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PostPosted: Sun Jul 14, 2013 1:05 pm 
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Can anyone advise if I need to do anything with the young trees below that don't have single trunks? I have no idea what kind of trees they are since they were here when we bought the place 3 years ago.

Thanks!
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PostPosted: Sun Jul 14, 2013 8:37 pm 
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Multi-stem trees can be beautiful, but the question is, are there two trees in those holes or one? The middle photo looks fine and I would leave it alone. Sometimes the close stems like in the top and bottom photos can develop problems in the niche between the stems.

Regardless of that, you need to be sure they're not planted too deep in the ground. If you expose the root flare of each of these three trees (carefully pull back the soil from around the base, use a hose to spray the water or stuff brush to push it away so you don't damage the bark or roots).

Take a look at the examples on this page. The younger the trees are when you expose the flares to the air they need, the healthier these trees will be.

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PostPosted: Sun Jul 28, 2013 8:31 am 
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All are single trees.
I knew they were too deep but hadn't exposed the flares on these yet. Most of the trees on our place are too deep. I've now done 7, including these and at least 12 more in need. Lots of work ahead of me. Wish I was younger!

I've now done Tree 1 and Tree 3 and the results are below. Obviously it's very tedious and extra difficult in our clay. Every time I've done this so far, I find myself talking to the tree saying "oh,you poor thing!" and then the next day I'm talking to myself saying the same thing!

It's difficult to know when to stop and also what to cut away. Any guidance from these pictures or otherwise would be very welcome.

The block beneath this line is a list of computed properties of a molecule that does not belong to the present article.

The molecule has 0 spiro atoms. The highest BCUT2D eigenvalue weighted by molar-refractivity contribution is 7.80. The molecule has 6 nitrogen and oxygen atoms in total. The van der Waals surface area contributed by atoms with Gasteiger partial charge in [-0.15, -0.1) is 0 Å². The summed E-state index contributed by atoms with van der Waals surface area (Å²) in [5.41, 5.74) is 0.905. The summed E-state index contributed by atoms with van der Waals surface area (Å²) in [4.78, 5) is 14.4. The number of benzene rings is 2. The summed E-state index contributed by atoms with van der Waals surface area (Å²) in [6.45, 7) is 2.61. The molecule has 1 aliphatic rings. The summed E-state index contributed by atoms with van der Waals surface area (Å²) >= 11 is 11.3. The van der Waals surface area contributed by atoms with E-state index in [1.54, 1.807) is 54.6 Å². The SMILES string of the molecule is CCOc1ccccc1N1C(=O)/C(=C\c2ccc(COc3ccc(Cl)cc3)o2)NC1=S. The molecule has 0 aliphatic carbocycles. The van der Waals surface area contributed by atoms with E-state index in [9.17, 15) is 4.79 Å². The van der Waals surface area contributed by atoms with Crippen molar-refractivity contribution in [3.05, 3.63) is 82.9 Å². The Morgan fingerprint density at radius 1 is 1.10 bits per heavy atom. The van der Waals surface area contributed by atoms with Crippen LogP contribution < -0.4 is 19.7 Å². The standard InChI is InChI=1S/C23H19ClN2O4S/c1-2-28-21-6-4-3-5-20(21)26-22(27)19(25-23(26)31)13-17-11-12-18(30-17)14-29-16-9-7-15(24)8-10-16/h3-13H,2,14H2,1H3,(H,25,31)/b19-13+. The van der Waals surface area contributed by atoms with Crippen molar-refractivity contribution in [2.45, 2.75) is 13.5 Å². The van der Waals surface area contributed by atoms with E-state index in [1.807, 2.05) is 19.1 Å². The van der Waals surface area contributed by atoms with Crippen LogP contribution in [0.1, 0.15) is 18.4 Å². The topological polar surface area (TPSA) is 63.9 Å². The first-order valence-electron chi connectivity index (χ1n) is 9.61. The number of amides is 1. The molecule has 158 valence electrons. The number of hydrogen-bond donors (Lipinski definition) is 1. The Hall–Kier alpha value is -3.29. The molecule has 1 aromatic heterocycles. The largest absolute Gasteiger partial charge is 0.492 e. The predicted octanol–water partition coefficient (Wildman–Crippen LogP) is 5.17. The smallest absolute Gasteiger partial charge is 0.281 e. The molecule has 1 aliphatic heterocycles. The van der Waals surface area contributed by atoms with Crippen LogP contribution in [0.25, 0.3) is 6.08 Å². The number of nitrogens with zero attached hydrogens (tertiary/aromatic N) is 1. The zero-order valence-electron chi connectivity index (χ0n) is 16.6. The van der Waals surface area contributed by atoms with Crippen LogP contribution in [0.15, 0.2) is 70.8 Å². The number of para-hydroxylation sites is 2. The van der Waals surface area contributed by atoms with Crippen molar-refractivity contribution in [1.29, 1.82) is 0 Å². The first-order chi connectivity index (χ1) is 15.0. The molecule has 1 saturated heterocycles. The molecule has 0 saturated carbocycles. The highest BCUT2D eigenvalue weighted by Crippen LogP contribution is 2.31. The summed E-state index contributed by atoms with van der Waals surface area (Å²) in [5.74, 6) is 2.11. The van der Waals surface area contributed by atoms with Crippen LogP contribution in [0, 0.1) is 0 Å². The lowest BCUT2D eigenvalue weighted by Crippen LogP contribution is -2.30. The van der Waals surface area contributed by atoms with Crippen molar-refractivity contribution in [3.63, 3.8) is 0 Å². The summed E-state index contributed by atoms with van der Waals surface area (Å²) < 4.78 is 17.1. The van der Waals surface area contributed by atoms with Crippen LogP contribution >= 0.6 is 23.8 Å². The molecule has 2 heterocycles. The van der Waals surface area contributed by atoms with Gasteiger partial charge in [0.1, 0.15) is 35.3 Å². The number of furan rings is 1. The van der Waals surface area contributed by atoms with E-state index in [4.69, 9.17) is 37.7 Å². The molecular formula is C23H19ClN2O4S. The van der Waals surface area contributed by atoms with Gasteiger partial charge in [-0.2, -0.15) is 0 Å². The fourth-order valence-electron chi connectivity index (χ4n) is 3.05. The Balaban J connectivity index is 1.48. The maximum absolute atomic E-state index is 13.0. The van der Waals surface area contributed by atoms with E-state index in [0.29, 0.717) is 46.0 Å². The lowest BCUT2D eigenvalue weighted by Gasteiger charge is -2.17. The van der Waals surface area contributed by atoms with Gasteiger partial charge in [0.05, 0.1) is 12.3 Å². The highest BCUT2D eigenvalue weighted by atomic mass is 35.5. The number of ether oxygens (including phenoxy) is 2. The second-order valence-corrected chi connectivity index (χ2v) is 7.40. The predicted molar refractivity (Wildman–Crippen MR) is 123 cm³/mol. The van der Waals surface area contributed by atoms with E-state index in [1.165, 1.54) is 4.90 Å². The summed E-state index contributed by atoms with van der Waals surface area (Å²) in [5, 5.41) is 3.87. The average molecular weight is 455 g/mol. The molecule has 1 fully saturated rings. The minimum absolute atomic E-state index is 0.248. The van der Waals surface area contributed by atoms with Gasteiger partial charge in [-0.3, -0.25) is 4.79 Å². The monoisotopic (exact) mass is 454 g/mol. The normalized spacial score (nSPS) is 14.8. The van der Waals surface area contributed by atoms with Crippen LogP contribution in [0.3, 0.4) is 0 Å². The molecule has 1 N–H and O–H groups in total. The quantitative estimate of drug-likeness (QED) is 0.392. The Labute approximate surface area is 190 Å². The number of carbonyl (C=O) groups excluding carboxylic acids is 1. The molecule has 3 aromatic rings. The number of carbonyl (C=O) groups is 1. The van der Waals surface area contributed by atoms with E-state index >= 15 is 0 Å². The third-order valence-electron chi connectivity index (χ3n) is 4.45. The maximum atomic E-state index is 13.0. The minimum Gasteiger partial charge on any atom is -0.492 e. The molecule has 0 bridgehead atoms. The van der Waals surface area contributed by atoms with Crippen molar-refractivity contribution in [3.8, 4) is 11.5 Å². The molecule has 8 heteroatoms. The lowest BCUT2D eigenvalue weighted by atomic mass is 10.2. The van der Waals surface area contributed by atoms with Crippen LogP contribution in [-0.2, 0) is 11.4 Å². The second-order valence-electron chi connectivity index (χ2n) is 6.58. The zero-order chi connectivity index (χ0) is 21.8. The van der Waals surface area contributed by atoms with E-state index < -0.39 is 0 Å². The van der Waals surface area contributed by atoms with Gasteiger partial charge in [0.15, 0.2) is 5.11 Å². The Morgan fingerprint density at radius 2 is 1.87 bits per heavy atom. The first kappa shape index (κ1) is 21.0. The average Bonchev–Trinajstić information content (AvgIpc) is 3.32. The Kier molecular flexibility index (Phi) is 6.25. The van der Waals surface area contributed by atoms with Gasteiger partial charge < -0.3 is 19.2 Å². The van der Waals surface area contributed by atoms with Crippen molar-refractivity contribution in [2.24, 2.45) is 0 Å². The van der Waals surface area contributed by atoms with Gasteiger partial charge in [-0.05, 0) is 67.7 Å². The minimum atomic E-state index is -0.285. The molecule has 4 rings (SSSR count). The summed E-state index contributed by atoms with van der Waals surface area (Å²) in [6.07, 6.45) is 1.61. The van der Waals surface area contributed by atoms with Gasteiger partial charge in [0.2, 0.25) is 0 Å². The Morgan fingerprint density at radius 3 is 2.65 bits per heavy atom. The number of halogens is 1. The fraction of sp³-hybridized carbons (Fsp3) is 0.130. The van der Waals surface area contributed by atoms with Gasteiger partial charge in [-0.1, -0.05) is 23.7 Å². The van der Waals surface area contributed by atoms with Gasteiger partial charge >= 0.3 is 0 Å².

So now I'm not sure how to manage the double trunks. I need to remove one, right? What's the best way to make the cut and how do I know which to leave and which to leave?

Thanks so much for all the advice!


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PostPosted: Sun Jul 28, 2013 10:11 am 
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You've gone deep enough on tree 3!

On tree 3 I would say use a couple of inches of compost to layer into that hole and leave that saucer shape in place. You may be down a couple of inches deeper than you need to be, so the compost will give the hole a nicer look, conceal some of those lower roots, and will give the tree a nutritional boost. Don't fill the hole or plant flowers or anything in it and you might want to bevel the hole out a little farther all around to give it a saucer look.

On the 2 sets of photos of tree 1 that has a girdling root (the roots that make a tight wrap around the base of the tree) you would probably do more harm that good to try to pull it off or completely away from the entire trunk, but if you carefully sever the root just beyond the twist on the bole where it a cut won't hit the trunk, then the tree will continue to grow and will absorb and surround that now-cut-off old root. If the root continued to grow it would grow against the existing trunk and girdle or strangle it. It looks like the flare isn't completely exposed yet, but you can do this in baby steps.

I've saved and marked points where you should sever the girdling root on the roots you see now. I suspect that those are all adventitious roots, the kind that sprout from the bole into the surrounding soil, but aren't true roots and the tree doesn't need. It looks like you could probably trim off all of those wrapped roots.

For the time being, I think I would leave tree 3 exposed like that (you may want to shape that saucer outward a bit to give it a nicer look, that's just a personal choice) and use a fine layer of mulch to cover the exposed dirt. Maybe 1/2 inch, just to cover the soil. See if the tree improves over the next few months. If you remove the adventitious roots and can poke carefully around in the bottom of the hole to find the trunk flare then you might remove a little more.

I'm not a arborist, I'm another organic gardener who has dug out a few of her own trees that were too deep in the ground. I have a bald cypress out back that resembles your tree 3 - I probably need to cut off adventitious roots and dig a little deeper to expose the flare. I've left it as is for a time to see how it responds, and I think after a couple of years exposed like your tree it hasn't responded as well as I'd hoped - so I'll probably take time this fall and remove the adventitious roots and go a little deeper. If I end up killing this tree, it would be sad, but it hasn't grown the way it should (in 13 years it should be huge by now) - if I replant a new tree the way I know it needs to be planted I'll catch up to the size of the current tree in a year or two. Yes, planting them too deep in the ground really does stunt the growth dramatically.

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